In fourth grade, students will explore the Jewish lifecycle events of birth, naming, and brit milah through the prism of covenant and study of the Book of Genesis. The covenantal relationship, (linking God and the Jewish people), provides a framework for which we can understand Judaism. Covenant is an ancient notion, which has been subject to a variety of interpretations throughout the generations. Each milestone of a Jew’s life; birth, coming of age, adulthood and death is greeted in some meaningful way; by both the individuals directly involved as well as by the surrounding community. In addition to studying the Jewish life cycle, students will study the book of Genesis, the characters, and themes in depth. Students will have an opportunity to express their opinions on the text. The goal is for children to find relevance and meaning in the stories from the Torah. Students will also encounter Midrashim on the book of Genesis and will have opportunities to create their own Midrashim using art, drama, stories, and music.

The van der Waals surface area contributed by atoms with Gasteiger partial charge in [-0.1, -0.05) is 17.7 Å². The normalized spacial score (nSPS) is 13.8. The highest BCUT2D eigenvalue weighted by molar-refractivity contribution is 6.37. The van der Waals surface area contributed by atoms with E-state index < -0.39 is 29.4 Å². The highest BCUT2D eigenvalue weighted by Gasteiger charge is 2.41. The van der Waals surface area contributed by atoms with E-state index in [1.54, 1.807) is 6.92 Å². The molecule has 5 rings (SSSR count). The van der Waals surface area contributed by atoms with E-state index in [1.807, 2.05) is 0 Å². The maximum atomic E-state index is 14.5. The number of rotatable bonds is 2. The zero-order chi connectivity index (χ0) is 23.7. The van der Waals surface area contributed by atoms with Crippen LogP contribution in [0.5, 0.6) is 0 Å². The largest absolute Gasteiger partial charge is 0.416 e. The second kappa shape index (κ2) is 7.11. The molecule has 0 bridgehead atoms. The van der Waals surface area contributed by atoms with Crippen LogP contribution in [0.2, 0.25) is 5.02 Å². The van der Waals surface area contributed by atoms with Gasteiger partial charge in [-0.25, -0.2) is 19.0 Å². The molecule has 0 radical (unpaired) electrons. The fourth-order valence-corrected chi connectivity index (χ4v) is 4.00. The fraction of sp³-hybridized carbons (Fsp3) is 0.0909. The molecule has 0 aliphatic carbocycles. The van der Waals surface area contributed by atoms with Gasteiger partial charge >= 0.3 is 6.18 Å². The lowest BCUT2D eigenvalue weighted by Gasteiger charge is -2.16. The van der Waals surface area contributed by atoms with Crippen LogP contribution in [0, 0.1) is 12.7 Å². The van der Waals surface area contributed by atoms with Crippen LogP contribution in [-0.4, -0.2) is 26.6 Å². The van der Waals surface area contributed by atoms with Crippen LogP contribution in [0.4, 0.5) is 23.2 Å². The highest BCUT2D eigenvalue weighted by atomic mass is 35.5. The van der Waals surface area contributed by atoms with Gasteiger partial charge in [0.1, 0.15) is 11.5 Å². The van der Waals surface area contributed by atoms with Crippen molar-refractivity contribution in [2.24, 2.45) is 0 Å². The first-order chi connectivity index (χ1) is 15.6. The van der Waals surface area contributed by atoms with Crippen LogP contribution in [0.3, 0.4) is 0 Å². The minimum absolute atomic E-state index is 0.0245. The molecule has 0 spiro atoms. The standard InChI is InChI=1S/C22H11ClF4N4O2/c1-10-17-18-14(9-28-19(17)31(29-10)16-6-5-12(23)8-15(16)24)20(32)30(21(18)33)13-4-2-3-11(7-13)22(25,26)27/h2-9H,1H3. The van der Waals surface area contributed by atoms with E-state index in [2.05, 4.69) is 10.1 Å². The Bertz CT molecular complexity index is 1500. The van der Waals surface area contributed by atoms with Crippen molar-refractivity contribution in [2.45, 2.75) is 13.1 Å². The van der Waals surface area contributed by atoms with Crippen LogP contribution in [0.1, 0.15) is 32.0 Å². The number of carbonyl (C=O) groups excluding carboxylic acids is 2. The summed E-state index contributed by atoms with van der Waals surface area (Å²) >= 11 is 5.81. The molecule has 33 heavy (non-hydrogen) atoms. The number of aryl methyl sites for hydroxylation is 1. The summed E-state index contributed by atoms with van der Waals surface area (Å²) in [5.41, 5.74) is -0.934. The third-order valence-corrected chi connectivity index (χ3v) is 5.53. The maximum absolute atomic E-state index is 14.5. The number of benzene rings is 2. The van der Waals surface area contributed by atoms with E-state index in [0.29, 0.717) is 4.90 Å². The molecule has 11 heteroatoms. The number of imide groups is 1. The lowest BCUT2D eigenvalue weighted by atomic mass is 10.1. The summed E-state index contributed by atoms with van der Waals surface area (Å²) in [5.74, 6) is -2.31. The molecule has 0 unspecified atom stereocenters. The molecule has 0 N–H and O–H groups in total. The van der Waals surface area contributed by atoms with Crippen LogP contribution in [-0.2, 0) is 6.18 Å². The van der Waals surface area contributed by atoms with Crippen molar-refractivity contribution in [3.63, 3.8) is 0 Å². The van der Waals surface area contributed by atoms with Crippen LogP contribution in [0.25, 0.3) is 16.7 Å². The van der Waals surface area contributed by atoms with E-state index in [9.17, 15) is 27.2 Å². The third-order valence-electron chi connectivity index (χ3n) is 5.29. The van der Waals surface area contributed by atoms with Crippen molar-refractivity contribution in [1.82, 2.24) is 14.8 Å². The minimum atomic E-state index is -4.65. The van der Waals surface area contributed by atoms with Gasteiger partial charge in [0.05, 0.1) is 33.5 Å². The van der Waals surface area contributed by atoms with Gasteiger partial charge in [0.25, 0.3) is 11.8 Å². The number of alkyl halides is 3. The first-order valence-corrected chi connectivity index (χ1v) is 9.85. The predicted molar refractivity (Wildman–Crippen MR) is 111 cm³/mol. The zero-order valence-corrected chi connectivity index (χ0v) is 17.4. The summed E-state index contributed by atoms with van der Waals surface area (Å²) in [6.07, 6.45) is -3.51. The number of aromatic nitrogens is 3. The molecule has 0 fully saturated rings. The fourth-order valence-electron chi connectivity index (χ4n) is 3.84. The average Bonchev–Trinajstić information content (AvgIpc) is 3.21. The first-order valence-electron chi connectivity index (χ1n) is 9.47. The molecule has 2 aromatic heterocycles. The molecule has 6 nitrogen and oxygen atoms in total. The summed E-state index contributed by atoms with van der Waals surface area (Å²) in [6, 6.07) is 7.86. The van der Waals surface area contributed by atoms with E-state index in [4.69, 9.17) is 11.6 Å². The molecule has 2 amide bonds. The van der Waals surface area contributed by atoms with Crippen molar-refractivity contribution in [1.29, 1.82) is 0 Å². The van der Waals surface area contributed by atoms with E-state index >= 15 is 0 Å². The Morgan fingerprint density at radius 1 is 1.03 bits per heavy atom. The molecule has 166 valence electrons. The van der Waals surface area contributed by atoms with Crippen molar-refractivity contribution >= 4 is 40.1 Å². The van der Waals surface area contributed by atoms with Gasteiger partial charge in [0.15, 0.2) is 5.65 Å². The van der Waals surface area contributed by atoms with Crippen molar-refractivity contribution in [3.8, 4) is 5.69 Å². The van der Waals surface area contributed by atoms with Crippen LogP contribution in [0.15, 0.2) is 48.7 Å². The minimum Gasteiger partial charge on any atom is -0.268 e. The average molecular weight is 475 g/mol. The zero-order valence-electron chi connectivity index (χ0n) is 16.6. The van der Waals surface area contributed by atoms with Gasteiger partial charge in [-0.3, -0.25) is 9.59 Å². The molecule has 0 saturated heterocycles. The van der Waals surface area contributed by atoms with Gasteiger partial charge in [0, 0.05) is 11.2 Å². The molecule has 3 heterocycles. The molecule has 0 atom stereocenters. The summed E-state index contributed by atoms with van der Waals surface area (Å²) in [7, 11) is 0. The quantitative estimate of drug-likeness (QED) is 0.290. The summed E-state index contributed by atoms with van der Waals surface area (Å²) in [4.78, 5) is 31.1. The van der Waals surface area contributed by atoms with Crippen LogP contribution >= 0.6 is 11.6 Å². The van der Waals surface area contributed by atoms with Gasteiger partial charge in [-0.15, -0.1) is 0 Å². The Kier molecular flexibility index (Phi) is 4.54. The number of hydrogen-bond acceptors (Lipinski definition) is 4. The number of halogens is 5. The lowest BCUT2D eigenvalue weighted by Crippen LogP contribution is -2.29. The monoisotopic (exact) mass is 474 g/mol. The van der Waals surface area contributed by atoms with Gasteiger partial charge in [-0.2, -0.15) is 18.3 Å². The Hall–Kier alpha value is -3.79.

Fifth graders will study Israel as a complex and multi-layered topic. This year students have an opportunity to study Israel more in-depth then they have in previous years. Students should understand that Israel is a modern Jewish country grappling with Jewish identity both similar and different to the struggles in their own community. Israel is a link to the ancient history and evolution of our people and religion. Israel is a place where modern Jewish struggles are played out. Israel is a modern state based on ancient Jewish values. This year students will also explore their family heritage and their roots, emphasizing the life cycle events of consecration, B’nai Mitzvah, and Confirmation. Students will have an opportunity to discover aspects of their own family histories, heirlooms, stories, recipes, and place of origin. There will be a focus on the late 1800s and the reasons people immigrated to the United States.